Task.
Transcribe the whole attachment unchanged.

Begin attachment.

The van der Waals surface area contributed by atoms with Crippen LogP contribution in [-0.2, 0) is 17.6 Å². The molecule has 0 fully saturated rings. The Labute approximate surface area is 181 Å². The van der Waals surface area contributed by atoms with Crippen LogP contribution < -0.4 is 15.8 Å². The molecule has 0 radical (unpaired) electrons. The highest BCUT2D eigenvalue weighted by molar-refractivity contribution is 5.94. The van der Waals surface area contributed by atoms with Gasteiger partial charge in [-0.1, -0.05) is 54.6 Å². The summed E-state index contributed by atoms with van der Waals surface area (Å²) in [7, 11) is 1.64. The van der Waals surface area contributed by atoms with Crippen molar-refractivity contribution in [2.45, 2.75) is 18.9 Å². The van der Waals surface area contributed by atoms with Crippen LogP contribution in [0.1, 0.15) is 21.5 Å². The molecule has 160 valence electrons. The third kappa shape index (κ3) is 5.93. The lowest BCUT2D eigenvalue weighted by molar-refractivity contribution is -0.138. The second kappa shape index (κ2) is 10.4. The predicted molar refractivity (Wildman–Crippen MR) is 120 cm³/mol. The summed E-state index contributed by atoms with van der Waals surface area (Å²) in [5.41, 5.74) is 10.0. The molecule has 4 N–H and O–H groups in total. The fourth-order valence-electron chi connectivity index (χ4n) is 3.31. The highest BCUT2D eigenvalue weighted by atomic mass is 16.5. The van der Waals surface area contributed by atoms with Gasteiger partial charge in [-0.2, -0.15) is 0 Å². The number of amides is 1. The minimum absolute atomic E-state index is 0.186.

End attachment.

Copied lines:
The van der Waals surface area contributed by atoms with Crippen LogP contribution in [-0.2, 0) is 17.6 Å². The molecule has 0 fully saturated rings. The Labute approximate surface area is 181 Å². The van der Waals surface area contributed by atoms with Crippen LogP contribution < -0.4 is 15.8 Å². The molecule has 0 radical (unpaired) electrons. The highest BCUT2D eigenvalue weighted by molar-refractivity contribution is 5.94. The van der Waals surface area contributed by atoms with Gasteiger partial charge in [-0.1, -0.05) is 54.6 Å². The summed E-state index contributed by atoms with van der Waals surface area (Å²) in [7, 11) is 1.64. The van der Waals surface area contributed by atoms with Crippen molar-refractivity contribution in [2.45, 2.75) is 18.9 Å². The van der Waals surface area contributed by atoms with Crippen LogP contribution in [0.1, 0.15) is 21.5 Å². The molecule has 160 valence electrons. The third kappa shape index (κ3) is 5.93. The lowest BCUT2D eigenvalue weighted by molar-refractivity contribution is -0.138. The second kappa shape index (κ2) is 10.4. The predicted molar refractivity (Wildman–Crippen MR) is 120 cm³/mol. The summed E-state index contributed by atoms with van der Waals surface area (Å²) in [5.41, 5.74) is 10.0. The molecule has 4 N–H and O–H groups in total. The fourth-order valence-electron chi connectivity index (χ4n) is 3.31. The highest BCUT2D eigenvalue weighted by atomic mass is 16.5. The van der Waals surface area contributed by atoms with Gasteiger partial charge in [-0.2, -0.15) is 0 Å². The number of amides is 1. The minimum absolute atomic E-state index is 0.186.